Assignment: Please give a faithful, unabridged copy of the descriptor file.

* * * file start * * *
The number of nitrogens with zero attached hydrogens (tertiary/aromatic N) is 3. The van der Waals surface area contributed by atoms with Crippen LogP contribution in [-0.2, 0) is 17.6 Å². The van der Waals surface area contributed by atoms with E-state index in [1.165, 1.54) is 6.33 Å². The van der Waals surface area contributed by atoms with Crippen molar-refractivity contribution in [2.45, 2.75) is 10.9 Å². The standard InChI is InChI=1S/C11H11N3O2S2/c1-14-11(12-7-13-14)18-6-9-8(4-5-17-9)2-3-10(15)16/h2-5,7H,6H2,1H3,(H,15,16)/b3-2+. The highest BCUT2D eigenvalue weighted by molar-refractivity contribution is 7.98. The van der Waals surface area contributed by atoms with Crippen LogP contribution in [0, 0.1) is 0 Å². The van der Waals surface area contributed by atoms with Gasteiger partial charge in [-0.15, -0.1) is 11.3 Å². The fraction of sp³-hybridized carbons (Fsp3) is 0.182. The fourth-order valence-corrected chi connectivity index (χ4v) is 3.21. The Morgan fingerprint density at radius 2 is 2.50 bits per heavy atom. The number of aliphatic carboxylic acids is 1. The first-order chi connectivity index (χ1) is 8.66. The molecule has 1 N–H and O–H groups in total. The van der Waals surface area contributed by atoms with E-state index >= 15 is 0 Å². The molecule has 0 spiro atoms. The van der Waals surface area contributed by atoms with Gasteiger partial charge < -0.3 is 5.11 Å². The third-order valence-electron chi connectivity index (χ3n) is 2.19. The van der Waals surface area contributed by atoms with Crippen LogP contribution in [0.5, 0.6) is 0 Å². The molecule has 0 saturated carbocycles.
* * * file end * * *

The number of nitrogens with zero attached hydrogens (tertiary/aromatic N) is 3. The van der Waals surface area contributed by atoms with Crippen LogP contribution in [-0.2, 0) is 17.6 Å². The van der Waals surface area contributed by atoms with E-state index in [1.165, 1.54) is 6.33 Å². The van der Waals surface area contributed by atoms with Crippen molar-refractivity contribution in [2.45, 2.75) is 10.9 Å². The standard InChI is InChI=1S/C11H11N3O2S2/c1-14-11(12-7-13-14)18-6-9-8(4-5-17-9)2-3-10(15)16/h2-5,7H,6H2,1H3,(H,15,16)/b3-2+. The highest BCUT2D eigenvalue weighted by molar-refractivity contribution is 7.98. The van der Waals surface area contributed by atoms with Crippen LogP contribution in [0, 0.1) is 0 Å². The van der Waals surface area contributed by atoms with Gasteiger partial charge in [-0.15, -0.1) is 11.3 Å². The fraction of sp³-hybridized carbons (Fsp3) is 0.182. The fourth-order valence-corrected chi connectivity index (χ4v) is 3.21. The Morgan fingerprint density at radius 2 is 2.50 bits per heavy atom. The number of aliphatic carboxylic acids is 1. The first-order chi connectivity index (χ1) is 8.66. The molecule has 1 N–H and O–H groups in total. The van der Waals surface area contributed by atoms with E-state index >= 15 is 0 Å². The molecule has 0 spiro atoms. The van der Waals surface area contributed by atoms with Gasteiger partial charge < -0.3 is 5.11 Å². The third-order valence-electron chi connectivity index (χ3n) is 2.19. The van der Waals surface area contributed by atoms with Crippen LogP contribution in [0.5, 0.6) is 0 Å². The molecule has 0 saturated carbocycles.